In addition to the Southeast Symphony Orchestra, the Southeast Symphony Association (SESA) also operate the Southeast Symphony Conservatory for students 3rd grade through high school. Southern California Edison awarded the Conservatory $5,000.

Looking forward, Southeast Symphony has scheduled their annual Messiah Sing-Along for December 2nd and LEGACY IN BLACK (music of leading Black composers) for January 27, 2013.

'Great Day! Indra Thomas Sings Spirituals' on Delos CD

[Great Day!  Indra Thomas Sings Spirituals; Delos DE 3427 (2012)]

Henry Thacker Burleigh (1866-1949) and Margaret Allison Bonds (1913-1972) are profiled at, which features 
a comprehensive Works List and a Bibliography for each by Prof. Dominique-René de Lerma, 

Burleigh arranged Give Me Jesus; Deep River; Steal Away; and There Is A Balm in Gilead.  Bonds arranged He's Got the Whole World in His Hands.

Delos Music

Great Day! Indra Thomas Sings Spirituals

"It’s almost an instinctive, out-of-body experience for me. I feel totally connected to what I grew up with – and I still feel, like I did then, as if God is working through me – using me as His extension to reach my audience and touch their souls." — Indra Thomas

Thus did great American Diva Indra Thomas describe how it feels to perform spirituals – which (along with ragtime, blues and jazz) remain one of the main musical legacies of African-American slavery. While it seems ironic that the blessing of spirituals grew out of the curse of slavery, the genre – with its primary themes of Christian belief, biblical storytelling, manic jubilation, and sweet relief from earthly suffering in the next life – has remained one of America’s most cherished musical artifacts worldwide. This album offers examples of many different types of spirituals, to include some that are believed to have conveyed "codes" among the cruelly oppressed slaves to aid them in escaping to freedom.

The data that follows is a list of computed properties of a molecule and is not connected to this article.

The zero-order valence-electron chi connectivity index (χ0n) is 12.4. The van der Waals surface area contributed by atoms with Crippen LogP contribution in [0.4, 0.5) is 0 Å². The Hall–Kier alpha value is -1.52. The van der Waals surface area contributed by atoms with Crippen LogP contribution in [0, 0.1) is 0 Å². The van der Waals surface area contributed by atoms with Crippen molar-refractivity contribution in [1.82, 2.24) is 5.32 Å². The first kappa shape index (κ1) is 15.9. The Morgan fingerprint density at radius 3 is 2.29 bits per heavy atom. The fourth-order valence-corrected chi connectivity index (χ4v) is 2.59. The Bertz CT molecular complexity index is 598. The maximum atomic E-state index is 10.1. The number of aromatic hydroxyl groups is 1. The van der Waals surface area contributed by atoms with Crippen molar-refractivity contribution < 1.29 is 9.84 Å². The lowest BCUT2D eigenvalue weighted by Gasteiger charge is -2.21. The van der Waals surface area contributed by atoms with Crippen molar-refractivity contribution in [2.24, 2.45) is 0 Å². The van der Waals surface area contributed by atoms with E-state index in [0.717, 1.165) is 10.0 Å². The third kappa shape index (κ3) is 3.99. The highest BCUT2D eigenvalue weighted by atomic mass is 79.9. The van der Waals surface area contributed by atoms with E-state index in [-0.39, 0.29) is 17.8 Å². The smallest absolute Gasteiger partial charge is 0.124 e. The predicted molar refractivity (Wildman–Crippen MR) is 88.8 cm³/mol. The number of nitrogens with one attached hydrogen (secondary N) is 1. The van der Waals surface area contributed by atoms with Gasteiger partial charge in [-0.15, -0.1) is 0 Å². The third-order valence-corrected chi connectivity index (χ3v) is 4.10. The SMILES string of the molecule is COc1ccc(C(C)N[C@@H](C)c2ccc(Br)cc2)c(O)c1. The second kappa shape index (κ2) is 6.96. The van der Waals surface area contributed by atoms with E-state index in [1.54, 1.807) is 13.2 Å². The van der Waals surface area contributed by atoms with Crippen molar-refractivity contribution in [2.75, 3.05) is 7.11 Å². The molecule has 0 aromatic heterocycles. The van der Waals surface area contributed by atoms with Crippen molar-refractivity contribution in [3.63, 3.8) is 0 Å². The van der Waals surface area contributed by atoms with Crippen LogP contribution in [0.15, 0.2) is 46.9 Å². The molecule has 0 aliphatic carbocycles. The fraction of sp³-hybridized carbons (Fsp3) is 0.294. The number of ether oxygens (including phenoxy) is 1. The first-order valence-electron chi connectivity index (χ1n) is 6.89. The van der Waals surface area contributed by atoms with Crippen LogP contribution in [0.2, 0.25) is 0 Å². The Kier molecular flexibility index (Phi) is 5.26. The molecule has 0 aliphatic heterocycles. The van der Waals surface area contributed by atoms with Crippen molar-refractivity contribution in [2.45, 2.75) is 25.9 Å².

Track Listing:

  1. I Feel The Spirit
  2. Honor, Honor
  3. Give me Jesus
  4. His Name So Sweet
  5. Sometimes I Feel Like a Motherless Child
  6. Joshua Fit the Battle of Jericho
  7. He’s Got the Whole World in His Hands
  8. Deep River
  9. Guide My Feet
  10. Witness
  11. This Little Light
  12. Steal Away
  13. Ride on, King Jesus
  14. Let Us Break Bread Together
  15. Great Day
  16. Were You There
  17. There is a Balm in Gilead

Monday, October 29, 2012

Sonya Headlam in Songs of Amy Beach and Henri Duparc, in One World Symphony Concert 'The Planets & Poems of Ecstasy' 3:30 PM Nov. 11, 2012

The Ramakrishna-Vivekananda Center of New York presents
The Planets & Poems of Ecstasy
One performance only:
Sunday, November 11, 2012
3:30 p.m.
Florence Gould Hall (debut performance)
55 East 59th Street
Between Park and Madison Avenues

Soprano Sonya Headlam is excited to join One World Symphony for the 2012–2013 Season. She has performed with One World Symphony on numerous occasions since 2006, including the critically-acclaimed Nordic Lights, Berlioz’s Les Nuits d’Été, Creation vs. Evolution and Moonlight programs. Ms. Headlam has been a featured artist with various groups locally, across the country, and internationally such as the Cuban Philharmonic, the Greenwich Choral Society, Bronx Orchestra, the Master Singers of Milwaukee, and DCINY with whom she made her Carnegie Hall debut in 2010. 

Equally comfortable on the operatic stage, she has worked with regional opera companies such as the Bronx Opera, Delphi Opera, and Fargo-Morehead Opera. An avid recitalist, she was recently featured on the Trinity Church’s Concerts at One series, which was webcast live from downtown Manhattan. In early 2012, she began to teach herself how to play the ukulele. She has since had several exciting opportunities to perform international folk music with her uke on stages in New York City as well as all over Japan. Ms. Headlam is currently working on recording her debut album of art songs, to be released in 2013.